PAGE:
Film festival

Welcome to our widows and widowers film festival! There’s something for everyone and all are available on DVD or a streaming service.

Best For Telling It Like It Is

Sleepless In Seattle

He let us know what to expect when we were too busy thinking he was cute to pay any attention. Sam Baldwin, played by Tom Hanks, is the world’s best known widower in this classic from Nora Ephron. Surrounded by people who don’t quite get it, he charts his own course, until his son and Meg Ryan intervene.


Best For Watching With Kids

We Bought A Zoo

Matt Damon is surrounded by sceptics, lots of animals and some teens with their own troubles. At least his youngest still believes in him, even when he loses faith in himself. This is a trip to the zoo, with something for everyone and a vital life lesson or two along the way, all without leaving the sofa.


Best Analogy Of Grief As The Battle Of A Lifetime

Rocky Balboa

This warm and wise film shows how a man frozen in time by grief, slowly finds his way back into his life. It’s a battle against ageism, against people who’ve lost patience with a man still in mourning and against the loss of hope and self-respect. The magic wand of romance is only a faint possibility here; this isn’t about a bold new start, it’s about integrating past, present and future.


Best Foreign Language


Audrey Tatou is Nathalie in this French dramedy where, yes, new love is the answer, but her journey is made with considerably more charm and subtlety than in most films. Tatou’s anguish, against the soundtrack, which was written just after the death of the composer’s fiancé, make a heart-rending combination. However, comedy arrives in the shy but amiable form of Francois Damiens.


Best Widow In A Musical

Hello Dolly

A widowed match-maker, singing and dancing in her pursuit of a new man, starring Barbra Streisand and Walter Matthau – what’s not to love? Lavish, loud and funny, with tunes that you’ll hum for days to come, this is the perfect solution to a restless, grey Bank Holiday.


Best Slow Brooding

Things We Lost In The Fire

Benicio Del Toro struggles with addiction while trying to help the family of his best friend. His friend’s widow, Halle Berry, invites him in and then evicts him, needs him and then lashes out at him while her children and neighbours embrace him.




There is a lot of watching in this film. There’s no shortage of drama and tension either but there is a lot – a lot – of people gazing across walls, through barbed wire and down from watchtowers at each other.


Best Comedy Haunting

Truly Madly Deeply

This very English, very nineties film is still a delight although it turned twenty-five this year. We are not spared the depth of Juliet Stevenson’s pain in the opening scenes with her therapist but the tone soon gets lighter as her friends rally round, she meets a nice new man and her dead husband and his friends move in with her.



If you can bring yourself to watch Ghost or P.S. I Love You, you’re made of stronger stuff than me.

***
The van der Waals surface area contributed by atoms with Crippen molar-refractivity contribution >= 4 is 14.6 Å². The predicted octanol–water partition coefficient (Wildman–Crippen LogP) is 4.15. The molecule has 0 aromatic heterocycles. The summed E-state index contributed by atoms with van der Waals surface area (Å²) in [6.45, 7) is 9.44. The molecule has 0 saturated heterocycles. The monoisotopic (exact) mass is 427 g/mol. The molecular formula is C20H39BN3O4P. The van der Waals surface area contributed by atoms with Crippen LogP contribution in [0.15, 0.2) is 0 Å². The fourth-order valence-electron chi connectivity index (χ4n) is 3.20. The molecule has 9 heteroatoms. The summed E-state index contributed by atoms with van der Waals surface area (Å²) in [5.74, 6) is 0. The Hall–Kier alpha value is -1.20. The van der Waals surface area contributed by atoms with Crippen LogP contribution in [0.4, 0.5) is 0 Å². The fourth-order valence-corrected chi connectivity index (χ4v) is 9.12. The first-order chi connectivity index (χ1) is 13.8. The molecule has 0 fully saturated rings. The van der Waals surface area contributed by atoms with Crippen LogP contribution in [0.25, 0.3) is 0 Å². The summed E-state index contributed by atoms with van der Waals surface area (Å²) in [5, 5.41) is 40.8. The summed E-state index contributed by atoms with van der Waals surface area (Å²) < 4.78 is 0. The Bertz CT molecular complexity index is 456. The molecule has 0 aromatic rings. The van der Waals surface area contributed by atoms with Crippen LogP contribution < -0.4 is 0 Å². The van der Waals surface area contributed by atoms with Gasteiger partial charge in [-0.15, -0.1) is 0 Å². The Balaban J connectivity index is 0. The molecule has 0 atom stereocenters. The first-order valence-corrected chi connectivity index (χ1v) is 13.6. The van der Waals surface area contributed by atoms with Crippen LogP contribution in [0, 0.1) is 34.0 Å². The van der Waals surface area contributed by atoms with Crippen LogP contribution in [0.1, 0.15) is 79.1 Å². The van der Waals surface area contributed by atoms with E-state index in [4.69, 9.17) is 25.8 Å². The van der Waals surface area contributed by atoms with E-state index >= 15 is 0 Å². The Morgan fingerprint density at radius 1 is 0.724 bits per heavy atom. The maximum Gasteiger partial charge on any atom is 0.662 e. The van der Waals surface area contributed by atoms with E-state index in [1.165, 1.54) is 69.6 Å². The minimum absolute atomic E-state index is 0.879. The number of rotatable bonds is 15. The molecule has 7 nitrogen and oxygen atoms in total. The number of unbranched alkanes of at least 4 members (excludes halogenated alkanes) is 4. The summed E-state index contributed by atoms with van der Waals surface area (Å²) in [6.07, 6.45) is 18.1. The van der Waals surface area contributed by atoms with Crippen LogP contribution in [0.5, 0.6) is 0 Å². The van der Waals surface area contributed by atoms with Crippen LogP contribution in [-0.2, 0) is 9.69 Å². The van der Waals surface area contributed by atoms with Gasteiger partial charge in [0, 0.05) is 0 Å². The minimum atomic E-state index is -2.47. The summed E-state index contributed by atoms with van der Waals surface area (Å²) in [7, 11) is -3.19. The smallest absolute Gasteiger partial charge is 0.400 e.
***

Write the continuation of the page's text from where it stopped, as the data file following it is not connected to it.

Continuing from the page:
Best Grieving Father And Widower

The Water Diviner

Russell Crowe stars in and directed this film, which is based on true events. Believing their sons have been killed in the First World War, Crowe’s wife commits suicide and he sets off to bring their bodies home, in a story brimming with courage and honour.


Best Scenery

Love Is All You Need

Pierce Brosnan is the grumpy widower in this Danish comedy where parents behave badly at their children’s wedding. The central character, played by Trine Dyrholm, has cancer and has just discovered her husband’s affair. The setting is a sun-drenched Italian coast with acres of lemon groves you can almost smell through the screen.


Best Revenge Comedy Romp

Widows Peak

The title refers to a village of wealthy widows on a hilltop in Ireland. It is the 1920s and the widows look down, literally and figuratively, on the people in the neighbouring town but their strict social order is disrupted by the arrival of a glamorous new widow who isn’t quite what she seems.


Best For No Happy Endings For Anyone

Lemon Tree

This Palestinian-Israeli film is the story of two women: a widow whose land is being encroached upon and the wife of the man doing the encroaching. They are allies who cannot talk to each other but seek understanding and offer support in a few transitory moments snatched from events beyond their control.


Best for Widowed Characters That Don’t Say Much About Grief

Practical Magic

Sandra Bullock and Nicole Kidman are sisters and witches, battling an evil Goran Visnjic (who played the memorable widowed Dr Kovac in ER) and trying to evade prosecution by Aidan Quinn (who first set our hearts a flutter as Dez in Desperately Seeking Susan). It’s a bit of a girl power fairytale and lots of fun at that.



Dan In Real Life

Steve Carell plays the widower who falls for his brother’s girlfriend during a family get together. The weather looks cold and the humour is wry while Carell’s knotted angst indulges you in the thought that you’d probably handle things a bit better, should that particular situation ever arise.


Best For Festive Widowers

The Holiday

Jude Law’s dashing widowed dad is the perfect English gentleman next to Cameron Diaz’s all American singleton. This is a heart-warming, light but lovely tale, with additional comedy from Jack Black and Kate Winslet, all handled expertly by Director Nancy Meyers.



Love Actually

A star-studded ensemble cast and note-perfect writing make this a real treat. If you can forgive the widowed dad here for getting Claudia Schiffer for Christmas then Liam Neeson is superb.


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